Do you love music, DoomMeister does. Here DoomMeister will show you how to improve the isolation and inter-aural coupling of your In Ear Monitor type headphones.

One of the benefits of in ear monitor of type headphones is that they offer better isolation, better sound and less spill other types of headphones (especially those evil white ones, the ones that are louder on the F###### outside than the inside).

In this Instructable I will document how I improved my Sennheiser IE4, the same techniques will also work for Sennheiser CX300's, the Sharp, Sony and Creative models that are all very similar to previously mentioned models.

Let me also bring your attention to some other Instructables in a similar vien
1) Improve-In-Ear-Headphones-Ear-Buds
2) Poor-Man-Noise-Canceling-EarBud-Headphones

Step 1: Why Do This

These IEM's typically come with two types of insert. An expanding foam type disposable tip and a rubber tip.

The expanding foam tips offer improved sound quality and better isolation due to the improved seal and better coupling they offer, however if your ears are as Mingy as mine they need to be replaced quite often. These tips due to their expanding nature fit most sizes of ear perfectly.

The rubber tips come generally in three sizes and are a lot easier to clean. However finding a good fit can be difficult, I have also experienced that these tips loose some of their elasticity over time and as such the seal deteriorates.

In this Instructable I offer a middle way.
Where did you get the foam plugs? All I can find are the pink and yellow rubbery ones.
They are the type we have at work. I am not sure the type of plug is critical, choose one that is comfortable.<br><br>You could always try a shopping search on the mighty G.<br><br>UK<br>http://www.google.co.uk/search?q=ear+classic+earplug&amp;hl=en&amp;tbs=shop%3A1&amp;aq=f<br>USA<br>http://www.google.com/search?q=ear+classic+earplug&amp;hl=en&amp;tbs=shop%3A1&amp;aq=f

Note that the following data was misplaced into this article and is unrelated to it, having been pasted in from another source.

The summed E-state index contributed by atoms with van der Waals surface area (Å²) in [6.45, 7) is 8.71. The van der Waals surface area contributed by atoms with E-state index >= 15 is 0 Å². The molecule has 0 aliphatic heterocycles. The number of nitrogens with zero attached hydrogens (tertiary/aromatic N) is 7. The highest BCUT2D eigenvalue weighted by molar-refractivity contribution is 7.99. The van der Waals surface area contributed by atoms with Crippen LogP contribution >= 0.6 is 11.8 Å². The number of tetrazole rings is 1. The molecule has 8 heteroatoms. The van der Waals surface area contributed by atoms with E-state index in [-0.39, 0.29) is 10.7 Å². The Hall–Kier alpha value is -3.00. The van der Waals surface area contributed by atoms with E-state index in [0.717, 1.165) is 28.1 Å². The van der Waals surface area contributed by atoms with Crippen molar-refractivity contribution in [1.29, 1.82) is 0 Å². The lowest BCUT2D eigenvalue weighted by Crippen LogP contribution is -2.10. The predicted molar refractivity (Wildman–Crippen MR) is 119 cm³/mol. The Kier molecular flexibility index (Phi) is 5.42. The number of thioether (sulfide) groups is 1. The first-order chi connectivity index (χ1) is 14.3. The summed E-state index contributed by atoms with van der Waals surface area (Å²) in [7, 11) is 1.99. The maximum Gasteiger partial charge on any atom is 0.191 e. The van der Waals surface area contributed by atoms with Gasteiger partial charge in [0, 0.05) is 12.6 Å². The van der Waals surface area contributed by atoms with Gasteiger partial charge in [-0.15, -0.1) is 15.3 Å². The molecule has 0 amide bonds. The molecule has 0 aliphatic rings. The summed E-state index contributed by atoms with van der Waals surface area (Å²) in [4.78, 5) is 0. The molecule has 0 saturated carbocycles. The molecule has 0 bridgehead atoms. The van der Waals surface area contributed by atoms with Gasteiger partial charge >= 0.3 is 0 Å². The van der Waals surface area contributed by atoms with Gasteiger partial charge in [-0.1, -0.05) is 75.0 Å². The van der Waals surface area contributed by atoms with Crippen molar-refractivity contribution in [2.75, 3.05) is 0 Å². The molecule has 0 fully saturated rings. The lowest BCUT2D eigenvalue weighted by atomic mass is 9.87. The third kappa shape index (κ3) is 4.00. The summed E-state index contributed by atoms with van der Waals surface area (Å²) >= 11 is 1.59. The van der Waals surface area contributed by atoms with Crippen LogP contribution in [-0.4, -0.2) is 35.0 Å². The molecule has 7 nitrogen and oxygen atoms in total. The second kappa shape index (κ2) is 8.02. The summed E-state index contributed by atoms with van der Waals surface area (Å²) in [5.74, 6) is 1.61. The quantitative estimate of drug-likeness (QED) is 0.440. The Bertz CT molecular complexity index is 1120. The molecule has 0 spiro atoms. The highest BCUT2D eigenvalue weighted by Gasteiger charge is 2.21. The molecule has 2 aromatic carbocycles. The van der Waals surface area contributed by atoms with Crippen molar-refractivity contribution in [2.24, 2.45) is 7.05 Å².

cool thanks. i found some at canadian tire so as soon as i can find a hole punch i'll give this a try.
Really works! Earlier used those ones (made by myself od course) as you can see on the first photo. Good, but not practical and reduces high frequency energy. Before a few minutes ago tried your solution dear DOOMMEISTER with my MEElec M9 and M11+. Great ! Thank you!<br>Regards from Hungary!
i bought one of the 32 dB NRR and now all i can hear (aside music) is the wire noise, works like... i don't know, can't think of anything else in my life that actually works (lol), it just work.
I just got some cheapo skullcandy in ear buds and I think I'm going to try this considering it's reversible and hopefully improves isolation of the sound. Sadly, it probably won't improve the bass... How I miss my sony high bass earbuds... may they rest in peace.<br />
I used this method on my cheapo 20$ skullcandys to improve their noise cancellation, and boy does it do alot.....thanx for the great 'ible, you saved me 80$ (thats what it costs for the good noise cancellation pair)
Awesome! I'll try this on my skullcandy buds
i was thinking the same thing, now i just need ear plugs...and does it work with skull candys??
They are for punching holes in leather. Look at leather suppliers sites. Also, the type you hit with a hammer are sold in craft stores - look in scrapbooking areas of a store.
I do believe this might be the easiest sound blocking ear bud tutorial.
i have the same headphones great idea where u get the hole puncher thats like that?
Had it knocking around a while, courtesy of the HMSO I think. Google is always your friend though, I think they are called a . <a rel="nofollow" href="http://www.google.co.uk/products?q=%22Stationers%20Punch%22">Stationers Punch</a><br/>

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